Billy Redden, born in Rabun County, Georgia, on October 13, 1956 is best known for his iconic role as the young banjo player in the 1972 movie Deliverance. After the film’s release, Redden went on to make a few more film appearances, including in the 1980 film The Hunter. However, his acting career was brief, and he ultimately returned to his home in Georgia.
Who Played The Banjo In Deliverance?
Despite his short acting career, Billy Redden remained a beloved figure among fans of the movie and the banjo-playing community. In recent years, he has made occasional appearances at banjo festivals and other events, where he has signed autographs and played his banjo for fans. He has also spoken about his experiences on the set of Deliverance and how the movie has impacted his life.
One of Redden’s most notable appearances after Deliverance was in the 2003 movie Big Fish, directed by Tim Burton. In the movie, Redden played the character of Banjo Man and performed a brief banjo-playing scene. This was his first film appearance in over 20 years, and it was a fitting role for someone who has become a cultural icon for his portrayal of a banjo-playing youth in Deliverance.
Outside of acting, Redden has worked a variety of jobs over the years, including as a carpenter, a grocery store clerk, and a landscaper. Despite this, he has remained committed to his music and his banjo playing. In interviews, he has spoken about the joy that playing the banjo brings him and the importance of keeping traditional music alive.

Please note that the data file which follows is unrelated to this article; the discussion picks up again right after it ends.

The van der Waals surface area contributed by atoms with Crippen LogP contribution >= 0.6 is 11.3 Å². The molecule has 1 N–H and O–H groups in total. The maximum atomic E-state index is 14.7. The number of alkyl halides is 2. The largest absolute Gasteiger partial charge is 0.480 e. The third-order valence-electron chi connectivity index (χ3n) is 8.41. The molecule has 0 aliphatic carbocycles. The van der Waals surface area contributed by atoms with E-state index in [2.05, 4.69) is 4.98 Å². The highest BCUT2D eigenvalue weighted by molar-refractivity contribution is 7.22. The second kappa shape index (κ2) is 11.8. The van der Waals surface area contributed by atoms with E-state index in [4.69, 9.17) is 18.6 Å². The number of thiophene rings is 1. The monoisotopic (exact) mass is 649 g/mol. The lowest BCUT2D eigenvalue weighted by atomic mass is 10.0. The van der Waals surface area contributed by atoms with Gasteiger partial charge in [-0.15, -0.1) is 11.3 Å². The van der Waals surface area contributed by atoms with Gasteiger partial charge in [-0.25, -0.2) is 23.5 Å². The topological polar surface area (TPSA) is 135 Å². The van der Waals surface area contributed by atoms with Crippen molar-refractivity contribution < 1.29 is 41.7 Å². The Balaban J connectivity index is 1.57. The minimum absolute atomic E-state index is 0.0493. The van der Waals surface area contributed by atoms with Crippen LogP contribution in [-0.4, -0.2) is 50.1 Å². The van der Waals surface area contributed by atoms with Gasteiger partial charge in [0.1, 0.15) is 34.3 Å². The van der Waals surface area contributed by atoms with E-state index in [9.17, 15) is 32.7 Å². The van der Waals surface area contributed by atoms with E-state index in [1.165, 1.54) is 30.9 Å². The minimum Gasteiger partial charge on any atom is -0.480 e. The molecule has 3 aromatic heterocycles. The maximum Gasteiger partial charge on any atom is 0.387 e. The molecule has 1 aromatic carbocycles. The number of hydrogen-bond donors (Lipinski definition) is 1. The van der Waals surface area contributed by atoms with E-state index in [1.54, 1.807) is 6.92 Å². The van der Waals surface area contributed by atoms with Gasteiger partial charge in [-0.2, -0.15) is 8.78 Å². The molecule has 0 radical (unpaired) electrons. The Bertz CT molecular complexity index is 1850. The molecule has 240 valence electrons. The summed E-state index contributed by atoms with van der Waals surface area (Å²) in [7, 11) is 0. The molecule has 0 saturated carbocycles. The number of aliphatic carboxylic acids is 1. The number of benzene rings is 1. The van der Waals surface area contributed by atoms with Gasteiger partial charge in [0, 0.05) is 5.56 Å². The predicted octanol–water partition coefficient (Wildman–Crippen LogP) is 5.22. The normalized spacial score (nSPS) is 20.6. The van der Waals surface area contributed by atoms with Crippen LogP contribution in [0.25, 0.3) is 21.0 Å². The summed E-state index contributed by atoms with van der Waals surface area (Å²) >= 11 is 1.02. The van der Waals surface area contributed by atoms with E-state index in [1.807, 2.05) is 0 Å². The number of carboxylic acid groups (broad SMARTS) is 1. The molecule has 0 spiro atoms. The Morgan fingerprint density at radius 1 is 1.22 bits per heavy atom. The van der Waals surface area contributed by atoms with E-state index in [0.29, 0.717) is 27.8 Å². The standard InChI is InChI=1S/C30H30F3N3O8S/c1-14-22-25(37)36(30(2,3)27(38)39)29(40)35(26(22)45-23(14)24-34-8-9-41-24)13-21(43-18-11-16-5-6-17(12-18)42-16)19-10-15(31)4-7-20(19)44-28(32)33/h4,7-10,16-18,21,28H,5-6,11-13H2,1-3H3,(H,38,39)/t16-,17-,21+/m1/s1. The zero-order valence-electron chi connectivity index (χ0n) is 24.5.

Overall, while Redden’s acting career was brief, his performance in Deliverance has become one of the most memorable moments in film history. He has continued to live a quiet life in Georgia, but he remains a beloved figure among fans of the movie and the banjo-playing community. His appearance in Big Fish was a fitting tribute to his legacy, and he continues to inspire new generations of banjo players and fans alike.
What was wrong with the banjo-playing kid in Deliverance?
In the movie “Deliverance,” the character you’re referring to is often called “the banjo boy” or “the banjo kid.”
The unsettling nature of the scene comes from the eerie environment and the boy’s appearance. He has a distinctively blank expression and plays a haunting tune on the guitar. The combination of the unfamiliar music, the remote setting, and the boy’s appearance contributes to the overall unsettling atmosphere of the film.
It’s important to note that the banjo itself is not the source of discomfort; rather, it is the way the scene is filmed and the context within the storyline that creates a sense of unease for the characters in the movie and the audience. The banjo kid’s scene has become iconic and is often remembered for its eerie and suspenseful tone.
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